New Brunswick Curriculum
1.1.1: Observe, identify and describe the events of the plant and animal cell cycle, including growth, cytokinesis and chromosome behaviour during mitosis.
1.1.2: Explain the role of chromosomes and the importance of maintaining the chromosome number through cellular reproduction.
1.1.4: Investigate the link between mitosis and cancer, including links to gene p53.
1.2.3: Describe and illustrate the role of chromosomes in the transmission of hereditary information from one cell to another.
1.2.5: Analyze and identify normal and abnormal human karyotypes.
1.2.6: Describe non-disjunction in human karyotypes and the conditions it may causes such as Downâ??s syndrome, and Turnerâ??s syndrome.
1.3.2: Identify and describe the structure and function of nucleic acids.
1.3.3: Describe the Watson and Crick double helix model of DNA.
1.3.4: Diagram and explain the process of DNA replication.
1.4.1: Compare and contrast the structure of DNA and tRNA, mRNA and rRNA explain their role in protein synthesis.
1.4.2: Demonstrate an understanding of the process of protein synthesis through illustrations and explanations.
1.4.3: Explain what is meant by a gene mutation and predict, in general, the effect on protein synthesis. Describe how a mutation can be a source of genetic variability.
1.5.1: Briefly describe the life and work of Gregor Mendel and the beginning of an understanding of the basis of inheritance patterns.
1.5.2: Demonstrate an understanding of Mendelian genetics, including the concepts of independent assortment, complete dominance, incomplete dominance, codominance.
1.5.4: Explain and illustrate how probability techniques are used to predict the outcome of various genetic crosses.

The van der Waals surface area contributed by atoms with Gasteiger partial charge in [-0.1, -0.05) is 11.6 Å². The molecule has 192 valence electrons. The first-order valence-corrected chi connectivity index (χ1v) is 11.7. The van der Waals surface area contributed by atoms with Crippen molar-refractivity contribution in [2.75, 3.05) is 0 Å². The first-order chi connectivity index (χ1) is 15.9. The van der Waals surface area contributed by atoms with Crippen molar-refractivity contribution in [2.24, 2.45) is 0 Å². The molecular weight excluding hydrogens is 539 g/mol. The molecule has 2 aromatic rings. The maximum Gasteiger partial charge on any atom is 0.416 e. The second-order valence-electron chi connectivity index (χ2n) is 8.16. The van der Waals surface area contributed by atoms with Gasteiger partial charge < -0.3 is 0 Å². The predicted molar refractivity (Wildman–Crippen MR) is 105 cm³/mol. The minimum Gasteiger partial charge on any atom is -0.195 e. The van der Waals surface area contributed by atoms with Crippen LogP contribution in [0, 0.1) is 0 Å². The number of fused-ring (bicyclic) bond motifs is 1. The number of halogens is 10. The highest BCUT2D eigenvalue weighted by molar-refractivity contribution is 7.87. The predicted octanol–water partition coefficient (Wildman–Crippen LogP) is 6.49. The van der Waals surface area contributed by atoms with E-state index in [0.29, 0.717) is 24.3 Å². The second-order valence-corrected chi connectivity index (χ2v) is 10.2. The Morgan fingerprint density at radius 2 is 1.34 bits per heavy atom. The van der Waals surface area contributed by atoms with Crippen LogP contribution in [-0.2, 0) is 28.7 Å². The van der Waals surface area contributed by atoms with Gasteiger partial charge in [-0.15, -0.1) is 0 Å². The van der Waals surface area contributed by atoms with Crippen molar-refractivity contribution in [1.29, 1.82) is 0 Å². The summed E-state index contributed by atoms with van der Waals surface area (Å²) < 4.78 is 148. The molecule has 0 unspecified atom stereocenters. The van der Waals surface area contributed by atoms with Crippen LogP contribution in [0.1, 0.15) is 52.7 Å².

1.5.5: Predict the outcome of monohybrid and dihybrid crosses using genotypic and phenotypic ratios.
1.5.6: Demonstrate an understanding of polyploidy and its application in biotechnology.
1.6.1: Distinguish between genotypes and phenotypes evident in autosomal and sex-linked inheritance.
1.6.2: Define sex-linkage.
1.6.3: Explain why sex-linked defects are more common in males than females.
1.7.4: Demonstrate an understanding of genetic modifications found in a variety of organisms either through naturally occurring processes or through intervention by humans.
1.7.6: Research and demonstrate an in-depth understanding of current technologies in genetic engineering and the ways in which they are applied in various disciplines (e.g. in medicine, forensics and food production).
2.1.4: Define the terms evolution, variation, natural selection and adaptation and be able to give examples of where scientists have shown these processes to occur in the natural world.
2.1.5: Explain the modern theory of evolution, punctuated equilibrium, current examples of selective pressures (natural and artificial), and demonstrate an understanding of the scientific evidence to support it.
2.2.2: Analyze the role of sexually produced genetic variations and mutations in the process of natural selection.
2.2.3: Explain the Hardy-Weinberg principle, and its role in population genetics.
2.2.5: Extend their understanding of the Hardy-Weinberg principle by adding Chi-Square calculations.
3.2.4: Describe how the nervous system helps maintain homeostasis.
3.3.1: Identify the location and function of principal endocrine glands in humans, and identify hormones, their source gland, and their general effect on humans.
3.3.2: Describe how the endocrine system helps maintain homeostasis.
3.4.1: Analyze homeostatic phenomena to identify the feedback mechanisms involved in the endocrine system.
3.5.2: Describe the general structure and function of the eye: lens, iris, cornea, retina, vitreous fluid, choroid, fovea, rods, cones, blind spot.
3.6.2: Describe the structure of sperm.
3.6.5: Describe the structure of egg cells.
3.7.8: Describe techniques and technologies used to diagnose early genetic problems.
Correlation last revised: 9/24/2019